Even if you use s and pass it in, and change it, you still get 3 and 5:

        int s = 3;
        Func<int, Func<int>> func = x => () => x;

        var a = func(s);

        s = 5;

        var b = func(s);

        // 3 and 5 as expected
        Console.WriteLine(a());
        Console.WriteLine(b());

Now, it does capture on the local variable x within the local function, which is generated at every call. So the x won't persist between invocations of the larger lambda, but it will be captured if changed later in the lambda.

For example, let's say instead you had this:

        int s = 3;
        Func<int, Func<int>> func = x => 
            () => {
                      Func<int> result = () => x;
                      x = 10 * x;
                      return result;
                   };

        var a = func(s);

        s = 5;

        var b = func(s);

In this case, the closure on x within the anonymous method is more obvious. The results of running this will be 30 and 50 because modifications to x within the anonymous method affect the closure on the x local to that anonymous method, however, these do not carry over between calls, because it's only capturing the local x passed into the anonymous method, and not the s used to call it.

So, to sum up, in your diagram and example: * main passes s into the larger lambda (func in your diagram) * func closes on x at the time it's called to generate the anonymous method () => x

Once the call to the outer lambda is made (func) the closer begins and ends because it's local to that lambda only and doesn't close on anything from main.

Does that help?

share|improve this answer
    
There are three tiers of scope, the Main function, the 'func' function, and the returned function. X isn't stored anywhere, it's passed into the 'func' function, and stored there in a closure, such that when the inner function of return x; is called, it must ask its immediate parent for the value (3), which the parent stored in a closure, even though the parent has been made null. Or so I think. –  SLC Jun 12 '12 at 14:46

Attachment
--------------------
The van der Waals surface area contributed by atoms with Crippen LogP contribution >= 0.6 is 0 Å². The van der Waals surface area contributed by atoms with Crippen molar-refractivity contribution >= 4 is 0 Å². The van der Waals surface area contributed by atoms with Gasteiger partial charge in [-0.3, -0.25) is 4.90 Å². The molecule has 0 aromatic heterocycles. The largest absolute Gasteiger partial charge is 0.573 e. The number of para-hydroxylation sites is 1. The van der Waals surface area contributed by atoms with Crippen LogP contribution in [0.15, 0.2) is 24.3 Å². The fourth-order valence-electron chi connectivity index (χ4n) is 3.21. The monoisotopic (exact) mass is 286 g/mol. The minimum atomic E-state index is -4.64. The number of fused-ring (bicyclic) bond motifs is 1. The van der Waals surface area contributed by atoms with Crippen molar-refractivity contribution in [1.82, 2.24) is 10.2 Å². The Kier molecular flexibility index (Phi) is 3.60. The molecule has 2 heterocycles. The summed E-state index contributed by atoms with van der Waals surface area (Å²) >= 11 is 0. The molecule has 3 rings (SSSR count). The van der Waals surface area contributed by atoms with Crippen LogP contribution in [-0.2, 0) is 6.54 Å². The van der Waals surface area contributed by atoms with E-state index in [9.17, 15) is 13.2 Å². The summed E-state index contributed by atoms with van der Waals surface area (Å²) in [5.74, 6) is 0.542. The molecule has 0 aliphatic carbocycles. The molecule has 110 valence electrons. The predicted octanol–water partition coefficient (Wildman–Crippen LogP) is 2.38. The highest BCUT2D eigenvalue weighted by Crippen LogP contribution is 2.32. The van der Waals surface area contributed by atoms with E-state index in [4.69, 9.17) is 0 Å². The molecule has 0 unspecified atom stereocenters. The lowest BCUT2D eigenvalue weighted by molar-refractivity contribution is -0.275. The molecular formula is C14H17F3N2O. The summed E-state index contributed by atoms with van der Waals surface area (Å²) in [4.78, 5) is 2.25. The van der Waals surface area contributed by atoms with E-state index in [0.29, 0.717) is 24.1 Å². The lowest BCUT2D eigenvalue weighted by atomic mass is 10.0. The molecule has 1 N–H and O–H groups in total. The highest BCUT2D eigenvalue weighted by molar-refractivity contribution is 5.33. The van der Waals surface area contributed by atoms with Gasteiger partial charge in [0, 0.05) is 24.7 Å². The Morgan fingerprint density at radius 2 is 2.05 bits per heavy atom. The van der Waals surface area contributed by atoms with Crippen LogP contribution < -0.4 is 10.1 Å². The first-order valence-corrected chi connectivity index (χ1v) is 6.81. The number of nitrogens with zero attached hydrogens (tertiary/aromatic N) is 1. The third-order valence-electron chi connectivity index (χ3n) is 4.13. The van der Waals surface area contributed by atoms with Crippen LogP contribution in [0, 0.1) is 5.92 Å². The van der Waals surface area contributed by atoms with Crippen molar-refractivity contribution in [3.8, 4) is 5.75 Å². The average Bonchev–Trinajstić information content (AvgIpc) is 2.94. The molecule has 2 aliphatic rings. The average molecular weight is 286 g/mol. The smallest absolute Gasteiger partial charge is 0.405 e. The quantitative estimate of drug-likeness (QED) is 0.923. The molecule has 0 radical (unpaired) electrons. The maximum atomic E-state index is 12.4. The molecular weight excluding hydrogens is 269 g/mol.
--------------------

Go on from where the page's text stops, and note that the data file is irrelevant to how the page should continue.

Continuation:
@SLC: updates above... –  James Michael Hare Jun 12 '12 at 14:52
2  
@SLC: The key point seems to be tripping you up was pointed out by Jesse in another comment. A closure "captures the variable, not the value." –  Brad Lord Jun 12 '12 at 15:10
1  
@slc: Because a closure captures the variable itself, it doesn't just copy the value, or it would be no differ.than a plain argument. –  James Michael Hare Jun 12 '12 at 15:20
2  
@SLC: It can certainly be crazy at times, fortunately there are code assist tools (ReSharper, etc) that will warn you if you're modifying over a closure so you can examine if that's really what you wanted to do. –  James Michael Hare Jun 12 '12 at 15:44
show 11 more comments

No, change

Func<int, Func<int>> func = 
    x => () =>
{
    return x;
};

to

Func<int, Func<int>> func = 
    x => () =>
{
    return s;
};

and it closes over the s variable.

share|improve this answer
    
In this case, modifying s should not affect the return value, but it does... it outputs 5 instead of 3 which I would not expect. –  SLC Jun 12 '12 at 14:52
1  
It's perfectly expected as it captures the variable, not the value. –  Jesse C. Slicer Jun 12 '12 at 14:59
    
Isn't the idea for the variable to remain in the scope it was passed in as? –  SLC Jun 12 '12 at 15:11
    
Nope. Lambdas capture variables. –  Jesse C. Slicer Jun 12 '12 at 15:34
add comment

Your Answer

 
discard

By posting your answer, you agree to the privacy policy and terms of service.

Not the answer you're looking for? Browse other questions tagged or ask your own question.